Founded in 1891 by Colonel William Hoar, Trinity Hospice was established to care, in his words, “for the man who is neither curable nor incurable, but simply dying”. The Queen Mother served as its Royal Patron for 76 years. The Duchess of Cornwall became the Royal Patron in July 2006. Trinity Hospice is one of four hospices Her Royal Highness serves as Royal Patron. She also supports other health-related charities such as Arthritis Research UK, Royal National Hospital for Rheumatic Diseases, and The Society of Chiropodists and Podiatrists.
The hospice name will change later this year to Royal Trinity Hospice to reflect the continued Royal Patronage and Royal status granted along with Camilla’s support. The current chief executive, Dallas Pounds expressed the great honour it is for Trinity to have HRH on their team. “We are thrilled to have been granted such an honour. It is a lovely testimony to our long Royal patronage, from the Queen Mother and now HRH The Duchess of Cornwall.”
The main facility in Clapham south London has 28 beds. It will still continue to provide in-patient care to the dying. The Hospice also serves as an out-patient care service, its 24 shops located throughout west and south London provide physiotherapy, art therapy, reflexology and massage and emotional support and welfare advice. Its newly refurbished shop in Belham re-opened its doors on Saturday.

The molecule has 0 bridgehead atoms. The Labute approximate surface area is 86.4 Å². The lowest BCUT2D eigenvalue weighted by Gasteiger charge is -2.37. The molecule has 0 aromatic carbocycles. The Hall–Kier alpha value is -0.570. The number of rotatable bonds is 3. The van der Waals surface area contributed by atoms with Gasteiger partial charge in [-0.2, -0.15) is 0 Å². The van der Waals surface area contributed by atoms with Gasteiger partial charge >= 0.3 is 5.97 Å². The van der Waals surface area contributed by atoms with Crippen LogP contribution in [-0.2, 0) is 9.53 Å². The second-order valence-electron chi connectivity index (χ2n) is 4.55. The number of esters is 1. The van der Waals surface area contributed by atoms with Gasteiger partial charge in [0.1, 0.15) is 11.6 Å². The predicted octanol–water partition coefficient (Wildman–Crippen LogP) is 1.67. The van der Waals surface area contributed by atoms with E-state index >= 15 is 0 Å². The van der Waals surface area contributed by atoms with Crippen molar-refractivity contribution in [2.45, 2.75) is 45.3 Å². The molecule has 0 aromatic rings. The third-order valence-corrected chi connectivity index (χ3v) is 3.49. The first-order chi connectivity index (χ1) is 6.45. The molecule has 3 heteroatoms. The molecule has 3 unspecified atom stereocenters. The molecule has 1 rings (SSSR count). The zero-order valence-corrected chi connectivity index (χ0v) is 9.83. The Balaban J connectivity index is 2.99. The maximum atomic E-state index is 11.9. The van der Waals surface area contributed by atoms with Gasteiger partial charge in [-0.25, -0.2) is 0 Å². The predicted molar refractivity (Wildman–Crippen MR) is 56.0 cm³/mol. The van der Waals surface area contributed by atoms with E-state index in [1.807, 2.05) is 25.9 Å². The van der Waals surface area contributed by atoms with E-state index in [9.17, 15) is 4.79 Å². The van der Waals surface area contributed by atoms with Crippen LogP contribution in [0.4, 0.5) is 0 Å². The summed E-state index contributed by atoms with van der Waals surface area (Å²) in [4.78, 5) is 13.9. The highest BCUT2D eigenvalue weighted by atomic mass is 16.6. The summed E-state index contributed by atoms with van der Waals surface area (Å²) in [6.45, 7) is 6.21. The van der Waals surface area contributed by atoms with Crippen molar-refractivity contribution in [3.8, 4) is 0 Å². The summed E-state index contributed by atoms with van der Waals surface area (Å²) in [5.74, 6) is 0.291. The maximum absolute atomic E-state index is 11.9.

Caring for those in the last days of their lives and their families is an expensive undertaking. Annually, it costs £10 million to keep the hospice going. One-third of this income is given by NHS. The rest raised through charitable donations, its charity and other legacy funding.
Along with supporting health-based charities and organisations, the Duchess of Cornwall also works to increase awareness on an assortment of other issues. Being an avid reader herself, she is an active advocate for literacy. She either serves as Royal Patron or President for Cornwall-based charities, type 1 diabetes and research, sexual assault, cancer, animal welfare, the arts and heritage and those in need.
Photo credit: Jasonpj via Flickr